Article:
As the Galapagos' model gave Darwin insights into the workings of evolution, the astrobiologists hope that Cuatro Cienegas's aquatic environments will help them model the dynamics of the evolution of Earth's biosphere at the start of the Cambrian Period -- evolutionary and ecological knowledge that is, in turn, vital in the search for life on other worlds.
"Part of what astrobiology is trying to do is to calibrate what the targets for life are," explained Farmer. "One thing that we've learned is that complex, multi-cellular life forms -- which are a necessary step on the way to intelligent life -- developed very late in the Earth's 4.5 billion year history. . .
"It's a natural thing to look backwards and ask how the biosphere emerged on our own planet and what were the big events that characterized its evolutionary history -- how repeatable are those events? What are the elements that may be universal and could be applied to the search for biospheres on other planets?"
At the moment, Farmer and Elser point out, much remains uncertain about the Cambrian Transition.
Between 3.5 billion years ago and 600 million years ago, the geological record yields only bacterial evidence -- particularly in the form of stomatolites, reef-like mineral deposits left by aquatic bacterial colonies. "They're the most common fossil on Earth," said Farmer.
Then the stromatolites largely disappear and are followed by a multitude of "metazoans," or multi-cellular life forms -- at the Cambrian Transition. "People theorize that the metazoans may have grazed the stromatolites away" said Elser. "The only place where you can still find them are places where the chemistry or physical environment is too extreme for higher animals to live."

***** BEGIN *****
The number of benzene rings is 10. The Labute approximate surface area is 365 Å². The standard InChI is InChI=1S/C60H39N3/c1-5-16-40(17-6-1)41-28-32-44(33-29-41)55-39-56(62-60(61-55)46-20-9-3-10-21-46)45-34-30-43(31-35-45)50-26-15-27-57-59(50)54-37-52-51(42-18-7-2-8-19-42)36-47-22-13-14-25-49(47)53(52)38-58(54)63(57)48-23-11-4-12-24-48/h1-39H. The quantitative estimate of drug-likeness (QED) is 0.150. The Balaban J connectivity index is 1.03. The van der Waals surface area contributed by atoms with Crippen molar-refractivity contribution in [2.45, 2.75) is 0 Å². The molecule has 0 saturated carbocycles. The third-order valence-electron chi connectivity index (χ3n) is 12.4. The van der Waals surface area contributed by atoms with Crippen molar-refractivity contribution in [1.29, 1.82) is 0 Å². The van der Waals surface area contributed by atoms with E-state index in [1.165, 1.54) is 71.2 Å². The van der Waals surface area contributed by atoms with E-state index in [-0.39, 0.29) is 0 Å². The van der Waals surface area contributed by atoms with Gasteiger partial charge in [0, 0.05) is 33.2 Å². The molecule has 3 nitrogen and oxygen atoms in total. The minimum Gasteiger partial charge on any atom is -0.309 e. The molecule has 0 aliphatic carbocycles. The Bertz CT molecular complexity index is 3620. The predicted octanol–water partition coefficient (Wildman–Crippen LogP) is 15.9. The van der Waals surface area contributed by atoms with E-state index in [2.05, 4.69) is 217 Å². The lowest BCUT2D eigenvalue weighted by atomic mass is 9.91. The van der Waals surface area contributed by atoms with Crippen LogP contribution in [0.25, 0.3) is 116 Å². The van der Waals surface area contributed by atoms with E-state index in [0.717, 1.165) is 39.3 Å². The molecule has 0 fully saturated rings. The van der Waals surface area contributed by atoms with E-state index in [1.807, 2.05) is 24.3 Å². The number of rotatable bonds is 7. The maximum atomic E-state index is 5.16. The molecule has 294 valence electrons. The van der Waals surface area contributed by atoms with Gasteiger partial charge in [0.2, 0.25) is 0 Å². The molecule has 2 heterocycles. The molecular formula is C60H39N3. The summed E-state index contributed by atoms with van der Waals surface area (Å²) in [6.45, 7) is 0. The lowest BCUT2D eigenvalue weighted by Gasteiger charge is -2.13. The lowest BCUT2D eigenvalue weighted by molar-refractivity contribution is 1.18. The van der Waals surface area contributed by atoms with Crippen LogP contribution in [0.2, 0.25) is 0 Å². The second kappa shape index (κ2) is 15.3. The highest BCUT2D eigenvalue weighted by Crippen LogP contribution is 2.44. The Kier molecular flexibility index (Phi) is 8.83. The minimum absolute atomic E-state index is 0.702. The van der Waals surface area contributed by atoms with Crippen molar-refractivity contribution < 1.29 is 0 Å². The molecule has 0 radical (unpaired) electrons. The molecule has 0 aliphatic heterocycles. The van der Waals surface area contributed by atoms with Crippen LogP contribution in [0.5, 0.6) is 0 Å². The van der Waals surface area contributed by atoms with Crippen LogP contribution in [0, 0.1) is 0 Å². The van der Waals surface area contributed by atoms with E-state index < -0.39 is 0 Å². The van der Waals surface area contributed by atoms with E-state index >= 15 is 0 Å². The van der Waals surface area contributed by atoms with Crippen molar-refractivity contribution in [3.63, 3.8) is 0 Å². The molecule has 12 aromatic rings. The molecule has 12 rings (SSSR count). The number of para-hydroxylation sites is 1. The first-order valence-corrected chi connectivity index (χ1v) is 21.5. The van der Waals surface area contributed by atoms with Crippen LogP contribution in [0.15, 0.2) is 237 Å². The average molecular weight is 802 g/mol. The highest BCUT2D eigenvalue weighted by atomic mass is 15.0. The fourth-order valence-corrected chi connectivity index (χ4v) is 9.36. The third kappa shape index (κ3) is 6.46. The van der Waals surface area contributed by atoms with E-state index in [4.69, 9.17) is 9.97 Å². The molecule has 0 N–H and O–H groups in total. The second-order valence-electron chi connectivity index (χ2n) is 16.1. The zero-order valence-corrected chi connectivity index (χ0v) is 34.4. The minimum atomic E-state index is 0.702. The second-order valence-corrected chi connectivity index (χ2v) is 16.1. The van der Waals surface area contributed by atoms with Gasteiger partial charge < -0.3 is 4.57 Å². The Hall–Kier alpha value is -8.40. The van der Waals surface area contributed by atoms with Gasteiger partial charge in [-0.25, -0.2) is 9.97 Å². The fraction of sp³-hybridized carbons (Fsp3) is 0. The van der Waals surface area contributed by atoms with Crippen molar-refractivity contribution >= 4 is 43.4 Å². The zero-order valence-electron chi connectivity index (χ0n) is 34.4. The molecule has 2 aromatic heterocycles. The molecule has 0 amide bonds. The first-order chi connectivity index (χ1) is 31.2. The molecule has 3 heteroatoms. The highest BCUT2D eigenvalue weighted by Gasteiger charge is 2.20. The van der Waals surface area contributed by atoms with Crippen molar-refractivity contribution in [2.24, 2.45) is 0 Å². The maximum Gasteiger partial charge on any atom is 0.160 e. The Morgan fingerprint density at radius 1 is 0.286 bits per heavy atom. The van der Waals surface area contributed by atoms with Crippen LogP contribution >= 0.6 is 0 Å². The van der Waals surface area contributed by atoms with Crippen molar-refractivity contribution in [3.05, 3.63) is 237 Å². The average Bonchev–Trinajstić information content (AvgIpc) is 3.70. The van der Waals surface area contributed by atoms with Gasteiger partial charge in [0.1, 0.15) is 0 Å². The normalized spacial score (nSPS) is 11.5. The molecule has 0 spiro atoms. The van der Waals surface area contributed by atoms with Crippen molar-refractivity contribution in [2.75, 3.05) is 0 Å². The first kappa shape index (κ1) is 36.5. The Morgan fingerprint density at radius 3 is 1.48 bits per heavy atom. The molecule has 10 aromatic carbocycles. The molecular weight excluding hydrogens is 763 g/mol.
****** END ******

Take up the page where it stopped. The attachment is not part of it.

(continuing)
What caused or allowed more complex life to evolve and dominate is an even more difficult mystery. Farmer points to a slow build-up of oxygen in the environment to levels conducive for the oxygen-based, high energy metabolism of higher organisms. According to this scenario, photosynthetic cyanobacteria pumped oxygen into the environment for billions of years until they could overwhelm the oxygen-bonding chemistry of the early ocean and land surfaces and then build up to the threshold level of atmospheric oxygen required for complex life.
Elser, however, posits a different possibility. "One hypothesis we're testing is that the reason metazoans were unable to evolve was that they had trouble grazing stromatolites -- the food quality was lousy and not nutritious enough to support higher animals," said Elser. "Perhaps there was an environmental change that changed the nutrient composition of the stromatolites and made them more edible and nutritious for grazers, so the grazing lifestyle could evolve."
One of the issues that interests Elser in considering the dynamics of a microbe-based food web is the relative abundance of available phosphorus, a fairly rare element on Earth, but a requirement for ribonucleic acid (RNA, which is used intensively by the machinery of cellular growth and reproduction in complex organisms), as well as other key biochemical constituents in organisms.